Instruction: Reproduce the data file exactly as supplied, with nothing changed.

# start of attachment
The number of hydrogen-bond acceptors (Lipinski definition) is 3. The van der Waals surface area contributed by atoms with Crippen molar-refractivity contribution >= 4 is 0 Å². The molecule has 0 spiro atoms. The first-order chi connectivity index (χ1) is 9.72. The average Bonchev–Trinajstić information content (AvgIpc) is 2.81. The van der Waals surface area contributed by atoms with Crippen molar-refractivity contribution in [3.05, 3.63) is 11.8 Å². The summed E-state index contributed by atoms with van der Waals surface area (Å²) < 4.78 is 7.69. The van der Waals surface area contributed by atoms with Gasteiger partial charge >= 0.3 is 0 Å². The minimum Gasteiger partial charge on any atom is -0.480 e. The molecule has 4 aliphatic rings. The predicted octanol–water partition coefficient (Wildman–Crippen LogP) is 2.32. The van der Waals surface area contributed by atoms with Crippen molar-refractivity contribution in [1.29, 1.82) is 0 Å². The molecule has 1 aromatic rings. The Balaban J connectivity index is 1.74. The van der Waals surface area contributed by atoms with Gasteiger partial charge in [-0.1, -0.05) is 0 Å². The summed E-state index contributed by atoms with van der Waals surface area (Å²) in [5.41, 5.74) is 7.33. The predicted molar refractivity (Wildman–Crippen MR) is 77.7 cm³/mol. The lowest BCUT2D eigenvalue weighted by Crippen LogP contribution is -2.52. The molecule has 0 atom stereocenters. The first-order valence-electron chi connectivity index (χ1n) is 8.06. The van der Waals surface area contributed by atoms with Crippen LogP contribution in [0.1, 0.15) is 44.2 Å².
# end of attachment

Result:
The number of hydrogen-bond acceptors (Lipinski definition) is 3. The van der Waals surface area contributed by atoms with Crippen molar-refractivity contribution >= 4 is 0 Å². The molecule has 0 spiro atoms. The first-order chi connectivity index (χ1) is 9.72. The average Bonchev–Trinajstić information content (AvgIpc) is 2.81. The van der Waals surface area contributed by atoms with Crippen molar-refractivity contribution in [3.05, 3.63) is 11.8 Å². The summed E-state index contributed by atoms with van der Waals surface area (Å²) < 4.78 is 7.69. The van der Waals surface area contributed by atoms with Gasteiger partial charge >= 0.3 is 0 Å². The minimum Gasteiger partial charge on any atom is -0.480 e. The molecule has 4 aliphatic rings. The predicted octanol–water partition coefficient (Wildman–Crippen LogP) is 2.32. The van der Waals surface area contributed by atoms with Crippen molar-refractivity contribution in [1.29, 1.82) is 0 Å². The molecule has 1 aromatic rings. The Balaban J connectivity index is 1.74. The van der Waals surface area contributed by atoms with Gasteiger partial charge in [-0.1, -0.05) is 0 Å². The summed E-state index contributed by atoms with van der Waals surface area (Å²) in [5.41, 5.74) is 7.33. The predicted molar refractivity (Wildman–Crippen MR) is 77.7 cm³/mol. The lowest BCUT2D eigenvalue weighted by Crippen LogP contribution is -2.52. The molecule has 0 atom stereocenters. The first-order valence-electron chi connectivity index (χ1n) is 8.06. The van der Waals surface area contributed by atoms with Crippen LogP contribution in [0.1, 0.15) is 44.2 Å².